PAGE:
Collaborative care for adolescent depression: new RCT shows promise

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Jennifer Laidlaw writes her debut blog on a recent RCT in JAMA about collaborative care for adolescent depression in primary care. The trial concludes that collaborative care is both feasible and effective in improving outcomes, but Jennifer highlights a number of limitations and questions for future research.

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CBT versus psychodynamic psychotherapy for social anxiety disorder: long live the dodo or time for a change in research emphasis?

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Andrew Shepherd appraises a study of the long-term outcomes of psychodynamic therapy and cognitive-behavioral therapy in social anxiety disorder, which finds both therapies are efficacious in treating social anxiety disorder in the short- and long-term.

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Second National Audit of Schizophrenia highlights lack of progress for service users and carers

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André Tomlin summarises the second National Audit of Schizophrenia, which highlights that many people with schizophrenia are still not getting the high quality psychological and medical treatment they deserve.

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Are treatments for bipolar disorder cost-effective?

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Chris Sampson reports on a recent systematic review and critical appraisal of economic evaluations in bipolar disorder. He finds that there’s a pressing need for new studies, especially discrete event simulations.

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Eating disorders: mapping the (lack of) evidence

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Helen Bould summarises a recent review that maps the evidence for the prevention and treatment of eating disorders in young people. Her conclusion? A call to arms for more better quality research to help people affected by these serious illnesses.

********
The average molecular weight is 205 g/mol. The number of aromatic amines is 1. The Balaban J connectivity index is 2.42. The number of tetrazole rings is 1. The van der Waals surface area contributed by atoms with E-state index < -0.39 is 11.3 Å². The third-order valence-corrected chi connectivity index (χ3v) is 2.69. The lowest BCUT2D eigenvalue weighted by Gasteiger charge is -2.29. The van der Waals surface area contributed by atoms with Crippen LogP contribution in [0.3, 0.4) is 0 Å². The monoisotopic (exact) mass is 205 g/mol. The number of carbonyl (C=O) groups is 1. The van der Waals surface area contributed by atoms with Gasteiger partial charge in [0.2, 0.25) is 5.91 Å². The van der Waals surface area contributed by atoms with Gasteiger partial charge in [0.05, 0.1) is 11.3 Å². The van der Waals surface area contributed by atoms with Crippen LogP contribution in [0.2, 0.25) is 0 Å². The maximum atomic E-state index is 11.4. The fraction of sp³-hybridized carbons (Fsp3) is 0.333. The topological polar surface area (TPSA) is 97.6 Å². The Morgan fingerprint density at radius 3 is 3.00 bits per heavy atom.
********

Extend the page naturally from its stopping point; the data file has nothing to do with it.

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Family-based CBT for early childhood OCD: efficient for white, non-minority, upper middle-class children

Obsessive-compulsive disorder has disruptive consequences in young children.

Ioana Cristea reviews a recent RCT of family-based CBT for early childhood OCD and concludes that the results are impressive, but may not be applicable to poorer children from ethnic minorities.

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CBT in primary care is cost-effective for treatment-resistant depression

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Elf economist Chris Sampson reports on the economic evaluation of the CoBalT RCT, which finds that CBT is cost-effective for treatment resistant depression in primary care.

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Interpersonal therapy and imipramine may be effective at reducing suicidal ideation in depression, but more research needed

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Susie Johnson considers how effective conventional depression treatments are at reducing suicidal ideation in depression. The new study she summarises concludes that interpersonal therapy and antidepressants can also reduce suicidal ideation.

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Psychotherapy for depression in older adults: promising results, but insufficient good quality research

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This recent meta-analysis confirms that psychotherapy has a moderate to high effect on depression in older adults. However, a note of caution is sounded because of publication bias and the low quality of several of the included studies.

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It’s all in the control group: wait-list control may exaggerate apparent efficacy of CBT for depression

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This blog should set the cat amongst the pigeons! Ioana Cristea reviews a recent network meta-analysis in Acta Psychiatrica Scandinavica and discovers that CBT supporters face some well-documented criticism that requires a considered response. Do join in with the discussion and tell us what you think of this new research.

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